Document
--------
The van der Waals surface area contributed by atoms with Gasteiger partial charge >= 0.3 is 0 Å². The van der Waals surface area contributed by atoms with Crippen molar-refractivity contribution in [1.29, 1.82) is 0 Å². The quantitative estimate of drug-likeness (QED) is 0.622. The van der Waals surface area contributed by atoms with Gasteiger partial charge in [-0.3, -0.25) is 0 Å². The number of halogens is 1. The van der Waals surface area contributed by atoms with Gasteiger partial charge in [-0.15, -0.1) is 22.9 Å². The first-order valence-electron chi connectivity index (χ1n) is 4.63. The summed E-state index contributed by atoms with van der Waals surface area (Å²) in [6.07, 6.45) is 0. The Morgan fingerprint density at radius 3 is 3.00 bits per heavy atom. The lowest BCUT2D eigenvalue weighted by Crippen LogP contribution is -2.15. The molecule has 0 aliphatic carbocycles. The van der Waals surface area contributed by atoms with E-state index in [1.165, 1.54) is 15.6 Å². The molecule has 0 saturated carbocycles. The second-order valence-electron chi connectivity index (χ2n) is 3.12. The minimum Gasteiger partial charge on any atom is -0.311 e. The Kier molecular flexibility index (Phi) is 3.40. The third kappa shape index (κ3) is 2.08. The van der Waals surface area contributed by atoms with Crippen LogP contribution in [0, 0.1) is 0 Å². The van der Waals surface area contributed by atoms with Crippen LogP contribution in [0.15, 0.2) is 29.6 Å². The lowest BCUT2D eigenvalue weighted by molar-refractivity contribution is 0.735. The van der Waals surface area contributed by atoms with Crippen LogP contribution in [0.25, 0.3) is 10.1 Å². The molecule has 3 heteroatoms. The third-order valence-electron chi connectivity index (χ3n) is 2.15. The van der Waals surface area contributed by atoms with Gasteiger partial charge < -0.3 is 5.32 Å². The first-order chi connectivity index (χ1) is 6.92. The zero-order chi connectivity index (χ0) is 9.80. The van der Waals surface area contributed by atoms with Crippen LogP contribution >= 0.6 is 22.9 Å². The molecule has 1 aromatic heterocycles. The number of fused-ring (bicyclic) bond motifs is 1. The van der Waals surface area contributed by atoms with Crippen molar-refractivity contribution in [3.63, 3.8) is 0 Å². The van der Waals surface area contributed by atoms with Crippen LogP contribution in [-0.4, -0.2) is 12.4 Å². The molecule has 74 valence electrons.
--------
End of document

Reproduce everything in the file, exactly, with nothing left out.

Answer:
The van der Waals surface area contributed by atoms with Gasteiger partial charge >= 0.3 is 0 Å². The van der Waals surface area contributed by atoms with Crippen molar-refractivity contribution in [1.29, 1.82) is 0 Å². The quantitative estimate of drug-likeness (QED) is 0.622. The van der Waals surface area contributed by atoms with Gasteiger partial charge in [-0.3, -0.25) is 0 Å². The number of halogens is 1. The van der Waals surface area contributed by atoms with Gasteiger partial charge in [-0.15, -0.1) is 22.9 Å². The first-order valence-electron chi connectivity index (χ1n) is 4.63. The summed E-state index contributed by atoms with van der Waals surface area (Å²) in [6.07, 6.45) is 0. The Morgan fingerprint density at radius 3 is 3.00 bits per heavy atom. The lowest BCUT2D eigenvalue weighted by Crippen LogP contribution is -2.15. The molecule has 0 aliphatic carbocycles. The van der Waals surface area contributed by atoms with E-state index in [1.165, 1.54) is 15.6 Å². The molecule has 0 saturated carbocycles. The second-order valence-electron chi connectivity index (χ2n) is 3.12. The minimum Gasteiger partial charge on any atom is -0.311 e. The Kier molecular flexibility index (Phi) is 3.40. The third kappa shape index (κ3) is 2.08. The van der Waals surface area contributed by atoms with Crippen LogP contribution in [0, 0.1) is 0 Å². The van der Waals surface area contributed by atoms with Crippen LogP contribution in [0.15, 0.2) is 29.6 Å². The lowest BCUT2D eigenvalue weighted by molar-refractivity contribution is 0.735. The van der Waals surface area contributed by atoms with Crippen LogP contribution in [0.25, 0.3) is 10.1 Å². The molecule has 3 heteroatoms. The third-order valence-electron chi connectivity index (χ3n) is 2.15. The van der Waals surface area contributed by atoms with Gasteiger partial charge < -0.3 is 5.32 Å². The first-order chi connectivity index (χ1) is 6.92. The zero-order chi connectivity index (χ0) is 9.80. The van der Waals surface area contributed by atoms with Crippen LogP contribution >= 0.6 is 22.9 Å². The molecule has 1 aromatic heterocycles. The number of fused-ring (bicyclic) bond motifs is 1. The van der Waals surface area contributed by atoms with Crippen molar-refractivity contribution in [3.63, 3.8) is 0 Å². The van der Waals surface area contributed by atoms with Crippen LogP contribution in [-0.4, -0.2) is 12.4 Å². The molecule has 74 valence electrons.